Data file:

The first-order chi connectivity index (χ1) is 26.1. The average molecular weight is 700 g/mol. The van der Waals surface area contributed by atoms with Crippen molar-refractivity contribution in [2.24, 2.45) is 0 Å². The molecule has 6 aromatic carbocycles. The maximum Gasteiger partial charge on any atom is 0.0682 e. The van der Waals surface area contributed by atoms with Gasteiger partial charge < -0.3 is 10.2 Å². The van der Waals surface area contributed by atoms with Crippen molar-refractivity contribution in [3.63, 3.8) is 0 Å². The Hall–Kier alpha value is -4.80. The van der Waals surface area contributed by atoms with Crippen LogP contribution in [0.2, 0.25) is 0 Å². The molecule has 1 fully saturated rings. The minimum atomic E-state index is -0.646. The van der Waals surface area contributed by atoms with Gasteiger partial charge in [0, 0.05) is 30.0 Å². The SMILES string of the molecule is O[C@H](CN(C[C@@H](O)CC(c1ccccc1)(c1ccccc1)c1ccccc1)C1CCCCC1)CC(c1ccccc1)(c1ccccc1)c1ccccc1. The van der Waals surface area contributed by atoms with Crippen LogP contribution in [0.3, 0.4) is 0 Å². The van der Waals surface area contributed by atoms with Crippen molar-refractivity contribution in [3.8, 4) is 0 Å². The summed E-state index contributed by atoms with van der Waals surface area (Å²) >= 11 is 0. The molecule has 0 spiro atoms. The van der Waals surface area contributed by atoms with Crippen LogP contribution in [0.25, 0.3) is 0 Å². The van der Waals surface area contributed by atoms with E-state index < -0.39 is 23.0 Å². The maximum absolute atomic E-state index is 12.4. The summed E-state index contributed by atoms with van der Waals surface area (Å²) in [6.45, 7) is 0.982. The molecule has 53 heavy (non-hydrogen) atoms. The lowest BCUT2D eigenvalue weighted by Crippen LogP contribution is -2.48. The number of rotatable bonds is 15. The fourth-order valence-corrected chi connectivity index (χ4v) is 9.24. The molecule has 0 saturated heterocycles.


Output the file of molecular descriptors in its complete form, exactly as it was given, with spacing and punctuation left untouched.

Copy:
The first-order chi connectivity index (χ1) is 26.1. The average molecular weight is 700 g/mol. The van der Waals surface area contributed by atoms with Crippen molar-refractivity contribution in [2.24, 2.45) is 0 Å². The molecule has 6 aromatic carbocycles. The maximum Gasteiger partial charge on any atom is 0.0682 e. The van der Waals surface area contributed by atoms with Gasteiger partial charge < -0.3 is 10.2 Å². The van der Waals surface area contributed by atoms with Crippen molar-refractivity contribution in [3.63, 3.8) is 0 Å². The Hall–Kier alpha value is -4.80. The van der Waals surface area contributed by atoms with Crippen LogP contribution in [0.2, 0.25) is 0 Å². The molecule has 1 fully saturated rings. The minimum atomic E-state index is -0.646. The van der Waals surface area contributed by atoms with Gasteiger partial charge in [0, 0.05) is 30.0 Å². The SMILES string of the molecule is O[C@H](CN(C[C@@H](O)CC(c1ccccc1)(c1ccccc1)c1ccccc1)C1CCCCC1)CC(c1ccccc1)(c1ccccc1)c1ccccc1. The van der Waals surface area contributed by atoms with Crippen LogP contribution in [0.3, 0.4) is 0 Å². The van der Waals surface area contributed by atoms with Crippen molar-refractivity contribution in [3.8, 4) is 0 Å². The summed E-state index contributed by atoms with van der Waals surface area (Å²) >= 11 is 0. The molecule has 0 spiro atoms. The van der Waals surface area contributed by atoms with Crippen LogP contribution in [0.25, 0.3) is 0 Å². The van der Waals surface area contributed by atoms with E-state index < -0.39 is 23.0 Å². The maximum absolute atomic E-state index is 12.4. The summed E-state index contributed by atoms with van der Waals surface area (Å²) in [6.45, 7) is 0.982. The molecule has 53 heavy (non-hydrogen) atoms. The lowest BCUT2D eigenvalue weighted by Crippen LogP contribution is -2.48. The number of rotatable bonds is 15. The fourth-order valence-corrected chi connectivity index (χ4v) is 9.24. The molecule has 0 saturated heterocycles.